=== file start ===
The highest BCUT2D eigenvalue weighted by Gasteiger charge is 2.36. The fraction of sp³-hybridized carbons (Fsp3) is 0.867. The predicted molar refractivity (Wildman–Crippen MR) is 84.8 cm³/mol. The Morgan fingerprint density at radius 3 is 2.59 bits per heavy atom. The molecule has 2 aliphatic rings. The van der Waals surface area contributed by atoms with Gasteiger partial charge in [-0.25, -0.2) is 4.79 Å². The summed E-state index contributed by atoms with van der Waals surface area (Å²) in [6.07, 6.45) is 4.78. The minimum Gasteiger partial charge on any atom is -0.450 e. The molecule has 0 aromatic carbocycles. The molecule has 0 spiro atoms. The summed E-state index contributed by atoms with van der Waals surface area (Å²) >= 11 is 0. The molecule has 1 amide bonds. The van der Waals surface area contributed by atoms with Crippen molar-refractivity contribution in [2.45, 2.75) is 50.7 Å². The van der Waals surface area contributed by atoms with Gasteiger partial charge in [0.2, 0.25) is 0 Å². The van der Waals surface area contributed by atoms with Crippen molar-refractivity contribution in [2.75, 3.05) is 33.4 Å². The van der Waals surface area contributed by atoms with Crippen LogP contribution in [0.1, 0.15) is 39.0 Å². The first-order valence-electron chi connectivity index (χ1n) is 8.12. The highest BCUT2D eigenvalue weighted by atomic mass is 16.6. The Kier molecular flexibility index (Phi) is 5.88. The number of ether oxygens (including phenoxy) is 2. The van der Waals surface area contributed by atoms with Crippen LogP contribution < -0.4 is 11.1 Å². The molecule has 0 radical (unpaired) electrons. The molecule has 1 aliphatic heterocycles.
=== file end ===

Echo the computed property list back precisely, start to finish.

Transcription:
The highest BCUT2D eigenvalue weighted by Gasteiger charge is 2.36. The fraction of sp³-hybridized carbons (Fsp3) is 0.867. The predicted molar refractivity (Wildman–Crippen MR) is 84.8 cm³/mol. The Morgan fingerprint density at radius 3 is 2.59 bits per heavy atom. The molecule has 2 aliphatic rings. The van der Waals surface area contributed by atoms with Gasteiger partial charge in [-0.25, -0.2) is 4.79 Å². The summed E-state index contributed by atoms with van der Waals surface area (Å²) in [6.07, 6.45) is 4.78. The minimum Gasteiger partial charge on any atom is -0.450 e. The molecule has 0 aromatic carbocycles. The molecule has 0 spiro atoms. The summed E-state index contributed by atoms with van der Waals surface area (Å²) >= 11 is 0. The molecule has 1 amide bonds. The van der Waals surface area contributed by atoms with Crippen molar-refractivity contribution in [2.45, 2.75) is 50.7 Å². The van der Waals surface area contributed by atoms with Gasteiger partial charge in [0.2, 0.25) is 0 Å². The van der Waals surface area contributed by atoms with Crippen molar-refractivity contribution in [2.75, 3.05) is 33.4 Å². The van der Waals surface area contributed by atoms with Crippen LogP contribution in [0.1, 0.15) is 39.0 Å². The first-order valence-electron chi connectivity index (χ1n) is 8.12. The highest BCUT2D eigenvalue weighted by atomic mass is 16.6. The Kier molecular flexibility index (Phi) is 5.88. The number of ether oxygens (including phenoxy) is 2. The van der Waals surface area contributed by atoms with Crippen LogP contribution < -0.4 is 11.1 Å². The molecule has 0 radical (unpaired) electrons. The molecule has 1 aliphatic heterocycles.